08 Mar

How The WordPress Plugin Directory Handled A Plugin With Malicious Code

Most times when a WordPress plugin in the Plugin Directory contains a security issue it is due to poor coding, not someone taking intentional action. But last week a case where malicious code had been intentionally added to a plugin occurred. While this isn’t an every day occurrence, it isn’t unheard off, a previous occurrence was discovered in January.

So what happened? On February 18 the first of two pieces of malicious code was added to version of the plugin Custom Content Type Manager. On Tuesday, March 1st, there started to be public discussion of hackings due to the malicious code that had been added to the plugin. By Saturday the people running the Plugin Directory had removed the plugin from the directory, which occurs if they become aware of a security issue in the current version of the plugin, and released a new version,, which removed the malicious code.

While allowing malicious code to get into a plugin with 10,000 users is obviously a problem, the Plugin Directory has over 40,000 plugins, so trying to closely monitor them all would be very difficult. The response time also could have been better, but in our experience it wasn’t nearly as bad it can been in getting a security issue fixed.

The public can probably help to improve response times by making sure they notify the people running the Plugin Directory if they encounter a security issue in a plugin (you can also let us know), instead of just posting in the support forum of a plugin.

Needed Improvements

There are a number of other areas where the WordPress folks could improve the process handling security issues (whether intentionally malicious or not), some of which we have pushing them to do for years.

One that would have impacted this situation is to start to warn webmasters when they have plugins installed that are currently removed from the Plugin Directory for security issues. While in this case a fixed version was released relatively quickly, in many cases a fix isn’t quick in coming at all, if ever (that other plugin discovered to contain malicious code in January didn’t receive a fix). So letting webmaster know about the situation could have a major impact on preventing these security issues from being exploited. We first brought this up four years ago, and it has now been three years since there was indication this would be done, but it still hasn’t happened. You can show support for that happening on its WordPress Ideas page. If you are using our service you should be alerted in most cases, considering that we seem to be the ones that are notifying them of many of the plugins that get pulled for security issues.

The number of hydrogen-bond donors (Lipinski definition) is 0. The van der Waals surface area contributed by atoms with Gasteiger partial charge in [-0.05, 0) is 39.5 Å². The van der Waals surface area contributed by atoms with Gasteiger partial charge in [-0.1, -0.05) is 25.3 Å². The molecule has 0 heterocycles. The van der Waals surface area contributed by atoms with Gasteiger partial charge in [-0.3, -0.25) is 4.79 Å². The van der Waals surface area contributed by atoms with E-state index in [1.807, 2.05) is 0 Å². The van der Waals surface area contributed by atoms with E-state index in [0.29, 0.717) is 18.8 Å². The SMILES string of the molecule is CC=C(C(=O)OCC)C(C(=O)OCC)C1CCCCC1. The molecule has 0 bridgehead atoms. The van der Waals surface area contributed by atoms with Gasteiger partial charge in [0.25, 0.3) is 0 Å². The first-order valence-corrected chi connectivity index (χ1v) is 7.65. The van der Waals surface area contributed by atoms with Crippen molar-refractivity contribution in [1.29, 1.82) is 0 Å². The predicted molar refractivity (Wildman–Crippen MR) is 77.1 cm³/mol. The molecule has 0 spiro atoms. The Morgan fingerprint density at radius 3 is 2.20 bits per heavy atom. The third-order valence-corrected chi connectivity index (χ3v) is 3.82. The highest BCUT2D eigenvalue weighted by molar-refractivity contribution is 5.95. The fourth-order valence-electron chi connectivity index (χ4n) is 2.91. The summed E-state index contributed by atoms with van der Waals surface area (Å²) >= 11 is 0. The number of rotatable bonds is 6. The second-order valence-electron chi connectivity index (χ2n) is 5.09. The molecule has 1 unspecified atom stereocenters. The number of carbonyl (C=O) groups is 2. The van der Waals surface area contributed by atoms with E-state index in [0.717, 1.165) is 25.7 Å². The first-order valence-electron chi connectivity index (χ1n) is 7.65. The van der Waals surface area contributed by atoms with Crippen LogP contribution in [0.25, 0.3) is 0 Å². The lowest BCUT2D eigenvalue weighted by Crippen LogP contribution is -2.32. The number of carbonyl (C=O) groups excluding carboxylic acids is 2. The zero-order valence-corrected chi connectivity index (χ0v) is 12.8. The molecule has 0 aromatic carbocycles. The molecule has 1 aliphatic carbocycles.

That brings us to another issue. What we know from monitoring security vulnerabilities in WordPress plugins is that some developers will not respond to a vulnerability until the plugin has been removed from the Plugin Directory. So the sooner the plugin is removed the sooner a fix will be released. Unfortunately the response time when reporting an issue seems to vary and isn’t always good. Last year we wrote about one instance where four days after we had reported a vulnerability that was being exploited the plugin still had not been removed. On Friday we reported a serious security vulnerability we had discovered  in a plugin to them, along with another related vulnerability in the same plugin,  and it wasn’t until yesterday that it was removed.

We Need to Improve As Well

So far our service has been focused mainly on the vast majority of security issues that are not intentional, so this was a good chance to see how we handle this type of situation. So how did we do in this case? We have included the vulnerability in our service since  early Saturday (before the fixed version had been released). We also added it to the list of vulnerabilities with frequently exploitations attempts that is included with the companion plugin yesterday, for those that haven’t signed up for the service. But there were reports of an issue with the plugin five days before that and the malicious code was added to the plugin 2 weeks before hand, so we have a lot of room for improvement. We have already implemented some changes so that we should be aware of similar issues as soon as they becomes public and are looking at ways we might be able to detect the addition of malicious code to plugins in a quicker fashion than that.

If you are relying on a service that is using data from the WPScan Vulnerability Database (which a lot of free plugins do), you results wouldn’t be as good. They only got around to adding the vulnerability yesterday and for some reason they are claiming that version more than or equal to version are vulnerable, despite the fact that the only vulnerable version was